Fruits and vegetables are high in water, which can help prevent constipation by keeping you feeling full.

Drink tea or coffee instead of sodas or other drinks with caffeine

Caffeine can cause stomach cramps because it stimulates the nervous system and temporarily increases activity in the gastrointestinal (GI) tract. It may also cause constipation as it relaxes muscles in the colon which can lead to incomplete bowel movements resulting in hard stools or constipation (Don’t drink this kind if you have IBS). Additionally, caffeine can worsen symptoms if consumed with alcohol, which dehydrates your body further increasing symptoms due to lack of fluid intake (Don’t drink this kind if you have IBS).

Conclusion

Overall, there is no one answer to why does my stomach hurt every morning. It is rather a combination of several factors and explanations that result in that feeling of discomfort. But the general rule of thumb is that almost always—if it hurts in the morning—it’s because you probably ate something that didn’t agree with you or perhaps stressed your digestive system too much the night before.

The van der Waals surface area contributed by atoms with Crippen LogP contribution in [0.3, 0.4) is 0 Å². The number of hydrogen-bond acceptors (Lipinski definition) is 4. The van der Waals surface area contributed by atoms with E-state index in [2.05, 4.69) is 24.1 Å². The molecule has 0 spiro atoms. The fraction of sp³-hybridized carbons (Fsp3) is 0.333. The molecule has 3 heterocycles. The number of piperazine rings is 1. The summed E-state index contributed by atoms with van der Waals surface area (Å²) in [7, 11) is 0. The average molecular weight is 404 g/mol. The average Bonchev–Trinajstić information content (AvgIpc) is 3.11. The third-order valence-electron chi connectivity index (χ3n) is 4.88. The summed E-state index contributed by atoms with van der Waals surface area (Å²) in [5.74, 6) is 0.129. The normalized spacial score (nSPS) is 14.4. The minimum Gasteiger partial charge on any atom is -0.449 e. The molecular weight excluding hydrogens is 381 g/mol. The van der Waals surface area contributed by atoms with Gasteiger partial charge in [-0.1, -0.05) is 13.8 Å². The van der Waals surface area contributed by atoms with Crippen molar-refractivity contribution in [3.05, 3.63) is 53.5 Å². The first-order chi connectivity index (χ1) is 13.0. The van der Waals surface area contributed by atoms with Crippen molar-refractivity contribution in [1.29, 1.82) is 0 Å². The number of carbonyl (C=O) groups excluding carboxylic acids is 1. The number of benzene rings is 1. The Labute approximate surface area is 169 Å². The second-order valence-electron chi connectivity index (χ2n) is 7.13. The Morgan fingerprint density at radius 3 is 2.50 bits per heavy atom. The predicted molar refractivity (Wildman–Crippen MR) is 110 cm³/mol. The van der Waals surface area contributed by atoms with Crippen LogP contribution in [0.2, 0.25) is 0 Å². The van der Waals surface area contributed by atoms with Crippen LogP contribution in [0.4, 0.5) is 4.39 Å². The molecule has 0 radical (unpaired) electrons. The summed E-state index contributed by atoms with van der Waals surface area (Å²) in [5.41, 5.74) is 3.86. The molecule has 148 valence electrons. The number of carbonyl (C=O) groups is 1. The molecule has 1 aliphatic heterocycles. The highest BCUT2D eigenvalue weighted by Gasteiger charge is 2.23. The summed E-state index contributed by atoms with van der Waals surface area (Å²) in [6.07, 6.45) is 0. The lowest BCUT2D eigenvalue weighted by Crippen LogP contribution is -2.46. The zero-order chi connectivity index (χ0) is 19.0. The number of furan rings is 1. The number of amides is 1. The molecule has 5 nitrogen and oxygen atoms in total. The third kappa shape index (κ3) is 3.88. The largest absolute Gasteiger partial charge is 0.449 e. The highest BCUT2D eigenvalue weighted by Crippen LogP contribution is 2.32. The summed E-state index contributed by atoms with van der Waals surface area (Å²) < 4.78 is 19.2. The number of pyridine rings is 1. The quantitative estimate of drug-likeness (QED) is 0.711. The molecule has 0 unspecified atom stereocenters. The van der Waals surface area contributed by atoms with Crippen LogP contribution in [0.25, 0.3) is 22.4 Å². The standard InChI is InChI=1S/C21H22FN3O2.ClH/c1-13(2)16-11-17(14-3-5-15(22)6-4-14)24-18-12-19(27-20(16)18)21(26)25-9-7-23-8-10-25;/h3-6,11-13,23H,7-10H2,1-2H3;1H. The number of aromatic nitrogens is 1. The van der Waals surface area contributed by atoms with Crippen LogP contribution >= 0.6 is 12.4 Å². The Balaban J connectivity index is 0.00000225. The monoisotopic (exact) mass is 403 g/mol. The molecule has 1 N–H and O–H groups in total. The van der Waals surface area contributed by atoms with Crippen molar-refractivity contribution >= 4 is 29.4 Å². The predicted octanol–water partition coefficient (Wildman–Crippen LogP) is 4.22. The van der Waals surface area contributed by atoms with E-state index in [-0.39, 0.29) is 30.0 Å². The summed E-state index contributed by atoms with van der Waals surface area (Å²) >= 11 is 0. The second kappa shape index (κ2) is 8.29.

FAQs:

Is it normal to have stomach pain in the morning?

Yes!

What is the best way to treat stomach pain and discomfort?

The best way to treat stomach pain and discomfort is to avoid things that aggravate it or cause you to be uncomfortable. This can be done by eating a diet rich in fiber, drinking plenty of water, and exercising regularly.

How long does it take for your stomach to feel better after an upset?

It depends on where you are in your digestive system, what foods caused the problem and how long you had eaten that food before experiencing the symptoms of stomach upset. Generally speaking, a few days will pass before full recovery occurs but this can vary from person to person due to different diet and lifestyle habits (e.g., how often you eat out).

Is there a connection between gas and stomach pain?

Yes. Gas can be caused by excess production of gas in the digestive tract or by too much food in the gut that is not broken down properly. When you eat too much food at once, it’s like putting too much pressure on your digestive system—the muscles of your GI tract can’t handle it all at once and so it may create unpleasant symptoms such as bloating, cramping, abdominal pain and excess gas (gas causes abdominal pain).